Codependency is defined as a condition that is brought on by excessive emotional or psychological reliance on a partner. Within codependent relationships, one or both people enable the other to addictive behaviours, poor mental health coping mechanisms, immaturity, and under-achievement. Symptoms of codependency could be people-pleasing, constant seeking of validation, guilt in not always being available to a partner, lack of trust or obsessive jealousy, high and turbulent emotions and fear of abandonment.
The frightening thing about codependency is our inability to see these symptoms beginning or identifying them as being unhealthy. Often times the lines of unhealthy attachments can become blurred with strong feelings of attraction, and it can become difficult to identify when these feelings become dangerous. Of course we deserve to have partner that we can depend on, confide in and maintain high levels of trust. But at what point does this become detrimental to our own mental health?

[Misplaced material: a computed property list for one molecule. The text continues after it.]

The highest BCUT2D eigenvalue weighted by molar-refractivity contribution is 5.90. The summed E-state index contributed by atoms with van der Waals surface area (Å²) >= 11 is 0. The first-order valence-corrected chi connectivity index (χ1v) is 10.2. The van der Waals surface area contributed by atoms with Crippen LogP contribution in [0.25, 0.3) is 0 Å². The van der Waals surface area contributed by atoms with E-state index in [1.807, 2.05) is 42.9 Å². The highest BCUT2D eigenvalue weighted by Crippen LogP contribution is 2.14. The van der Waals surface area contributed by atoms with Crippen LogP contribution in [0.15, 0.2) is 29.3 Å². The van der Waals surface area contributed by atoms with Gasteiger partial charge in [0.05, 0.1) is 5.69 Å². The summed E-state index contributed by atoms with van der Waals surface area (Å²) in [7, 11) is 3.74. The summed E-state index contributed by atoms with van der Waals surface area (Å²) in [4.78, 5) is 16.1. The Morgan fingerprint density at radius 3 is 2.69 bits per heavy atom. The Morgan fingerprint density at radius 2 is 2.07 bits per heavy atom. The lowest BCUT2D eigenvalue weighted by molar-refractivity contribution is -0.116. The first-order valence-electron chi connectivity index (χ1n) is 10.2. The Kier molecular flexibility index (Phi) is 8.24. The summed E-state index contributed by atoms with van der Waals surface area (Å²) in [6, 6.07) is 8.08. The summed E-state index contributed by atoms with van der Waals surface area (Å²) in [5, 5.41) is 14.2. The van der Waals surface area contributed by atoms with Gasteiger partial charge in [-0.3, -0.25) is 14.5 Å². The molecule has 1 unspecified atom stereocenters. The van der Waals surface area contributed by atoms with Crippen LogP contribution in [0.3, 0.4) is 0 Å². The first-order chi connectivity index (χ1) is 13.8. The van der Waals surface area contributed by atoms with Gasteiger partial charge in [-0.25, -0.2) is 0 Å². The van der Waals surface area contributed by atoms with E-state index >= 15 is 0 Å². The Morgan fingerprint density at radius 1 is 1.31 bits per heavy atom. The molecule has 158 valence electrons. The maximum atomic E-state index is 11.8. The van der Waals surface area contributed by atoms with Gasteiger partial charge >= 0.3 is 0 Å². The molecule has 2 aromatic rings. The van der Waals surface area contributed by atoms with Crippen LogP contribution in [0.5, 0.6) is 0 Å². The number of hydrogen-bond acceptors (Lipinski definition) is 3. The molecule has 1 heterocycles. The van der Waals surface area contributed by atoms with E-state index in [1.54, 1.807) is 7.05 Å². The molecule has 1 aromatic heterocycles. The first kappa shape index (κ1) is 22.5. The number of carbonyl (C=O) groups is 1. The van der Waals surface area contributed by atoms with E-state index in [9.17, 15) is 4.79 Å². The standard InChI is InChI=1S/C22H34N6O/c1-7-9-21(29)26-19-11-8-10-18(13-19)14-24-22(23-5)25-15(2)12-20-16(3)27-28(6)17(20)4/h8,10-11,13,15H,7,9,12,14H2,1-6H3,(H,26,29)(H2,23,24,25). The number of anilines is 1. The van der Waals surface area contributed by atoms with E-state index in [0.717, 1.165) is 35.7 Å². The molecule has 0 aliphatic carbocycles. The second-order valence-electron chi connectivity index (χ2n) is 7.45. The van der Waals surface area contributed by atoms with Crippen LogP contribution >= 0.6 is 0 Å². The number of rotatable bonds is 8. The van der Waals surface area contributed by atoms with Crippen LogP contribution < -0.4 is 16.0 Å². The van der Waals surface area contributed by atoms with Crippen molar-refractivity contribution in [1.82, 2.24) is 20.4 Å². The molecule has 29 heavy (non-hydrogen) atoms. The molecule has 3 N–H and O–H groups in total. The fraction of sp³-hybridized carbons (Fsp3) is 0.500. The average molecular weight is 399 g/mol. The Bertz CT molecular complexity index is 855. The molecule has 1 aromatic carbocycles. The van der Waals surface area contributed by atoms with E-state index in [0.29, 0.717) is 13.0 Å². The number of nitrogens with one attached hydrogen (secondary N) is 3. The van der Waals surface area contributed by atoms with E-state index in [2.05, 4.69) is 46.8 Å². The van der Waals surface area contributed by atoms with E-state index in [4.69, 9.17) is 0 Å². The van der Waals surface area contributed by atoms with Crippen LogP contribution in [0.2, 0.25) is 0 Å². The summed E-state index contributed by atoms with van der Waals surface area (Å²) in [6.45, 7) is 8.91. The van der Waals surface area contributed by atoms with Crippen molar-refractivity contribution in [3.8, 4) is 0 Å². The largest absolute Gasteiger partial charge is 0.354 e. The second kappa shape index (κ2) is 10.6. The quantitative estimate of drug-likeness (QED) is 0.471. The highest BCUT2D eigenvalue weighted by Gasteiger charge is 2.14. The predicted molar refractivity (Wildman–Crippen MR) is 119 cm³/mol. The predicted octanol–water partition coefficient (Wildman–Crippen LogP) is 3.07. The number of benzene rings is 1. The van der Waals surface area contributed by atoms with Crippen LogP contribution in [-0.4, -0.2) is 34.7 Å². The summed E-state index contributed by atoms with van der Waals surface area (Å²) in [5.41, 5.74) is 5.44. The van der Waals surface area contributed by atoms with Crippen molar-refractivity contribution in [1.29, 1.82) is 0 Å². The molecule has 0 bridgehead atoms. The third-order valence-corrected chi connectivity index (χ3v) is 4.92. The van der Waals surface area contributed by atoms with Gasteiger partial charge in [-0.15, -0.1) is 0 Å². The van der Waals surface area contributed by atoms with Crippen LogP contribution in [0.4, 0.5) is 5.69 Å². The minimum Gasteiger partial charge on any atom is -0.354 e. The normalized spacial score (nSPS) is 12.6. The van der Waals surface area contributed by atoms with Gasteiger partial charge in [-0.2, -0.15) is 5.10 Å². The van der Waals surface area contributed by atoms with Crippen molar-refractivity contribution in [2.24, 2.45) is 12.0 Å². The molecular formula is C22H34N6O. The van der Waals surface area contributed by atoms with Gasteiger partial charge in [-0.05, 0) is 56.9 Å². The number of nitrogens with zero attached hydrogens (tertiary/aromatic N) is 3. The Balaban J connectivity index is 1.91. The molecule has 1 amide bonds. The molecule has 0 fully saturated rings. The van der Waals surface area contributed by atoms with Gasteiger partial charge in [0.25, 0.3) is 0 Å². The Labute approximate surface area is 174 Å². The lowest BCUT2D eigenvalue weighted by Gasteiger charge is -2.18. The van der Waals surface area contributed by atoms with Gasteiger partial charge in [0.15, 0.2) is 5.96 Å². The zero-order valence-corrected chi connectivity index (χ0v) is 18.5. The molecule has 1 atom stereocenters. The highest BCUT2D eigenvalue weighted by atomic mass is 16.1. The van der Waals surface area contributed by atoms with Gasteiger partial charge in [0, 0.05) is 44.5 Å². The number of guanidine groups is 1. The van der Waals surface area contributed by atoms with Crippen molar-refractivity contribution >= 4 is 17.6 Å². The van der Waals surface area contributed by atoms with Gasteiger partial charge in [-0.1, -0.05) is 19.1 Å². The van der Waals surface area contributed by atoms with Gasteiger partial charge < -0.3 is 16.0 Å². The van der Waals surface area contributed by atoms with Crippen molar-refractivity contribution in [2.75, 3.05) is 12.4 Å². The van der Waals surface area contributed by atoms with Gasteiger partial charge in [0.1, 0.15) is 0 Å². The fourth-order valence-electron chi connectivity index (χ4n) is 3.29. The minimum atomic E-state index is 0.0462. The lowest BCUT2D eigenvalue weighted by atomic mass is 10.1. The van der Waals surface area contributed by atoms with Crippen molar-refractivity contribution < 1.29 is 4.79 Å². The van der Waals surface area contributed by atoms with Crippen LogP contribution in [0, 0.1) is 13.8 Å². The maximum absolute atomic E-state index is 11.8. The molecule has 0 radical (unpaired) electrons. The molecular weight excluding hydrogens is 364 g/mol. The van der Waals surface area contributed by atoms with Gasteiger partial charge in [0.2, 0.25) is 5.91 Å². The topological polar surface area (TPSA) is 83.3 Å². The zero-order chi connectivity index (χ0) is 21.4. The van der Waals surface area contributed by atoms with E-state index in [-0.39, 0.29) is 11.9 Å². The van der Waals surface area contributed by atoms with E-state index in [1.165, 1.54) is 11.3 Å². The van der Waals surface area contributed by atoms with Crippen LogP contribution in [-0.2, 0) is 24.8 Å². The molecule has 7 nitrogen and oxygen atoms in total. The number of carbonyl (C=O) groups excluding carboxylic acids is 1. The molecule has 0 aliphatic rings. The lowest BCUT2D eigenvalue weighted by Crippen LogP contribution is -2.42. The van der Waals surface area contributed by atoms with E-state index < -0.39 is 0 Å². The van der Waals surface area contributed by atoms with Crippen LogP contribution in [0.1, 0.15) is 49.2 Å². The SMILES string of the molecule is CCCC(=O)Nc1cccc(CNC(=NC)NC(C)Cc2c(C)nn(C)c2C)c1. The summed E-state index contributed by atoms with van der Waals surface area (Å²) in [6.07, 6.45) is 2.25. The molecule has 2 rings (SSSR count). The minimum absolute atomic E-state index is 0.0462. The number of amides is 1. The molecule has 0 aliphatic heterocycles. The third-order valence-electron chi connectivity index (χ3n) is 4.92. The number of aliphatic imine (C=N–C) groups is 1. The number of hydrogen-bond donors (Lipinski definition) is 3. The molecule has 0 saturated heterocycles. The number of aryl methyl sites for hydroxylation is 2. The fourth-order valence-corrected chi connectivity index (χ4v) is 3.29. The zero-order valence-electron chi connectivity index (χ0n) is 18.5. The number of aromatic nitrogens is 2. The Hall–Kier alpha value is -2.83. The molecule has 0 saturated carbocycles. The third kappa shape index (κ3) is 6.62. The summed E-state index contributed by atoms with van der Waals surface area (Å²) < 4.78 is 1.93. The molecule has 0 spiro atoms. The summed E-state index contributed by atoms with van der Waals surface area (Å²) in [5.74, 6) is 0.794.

A key distinction between a codependent and independent relationship would be one’s ability to find validation externally versus internally. If you were to enter a romantic relationship with intentions of trying to find someone to provide you with happiness, then your validation is already outwardly-seeking. To have things that you enjoy doing already set in place before entering a relationship can support you in maintaining a healthy sense of self, not reliant on your relationship status. If you have created for yourself an identity that is complete and well-rounded, you are more likely to align with somebody else who has a strong sense of self.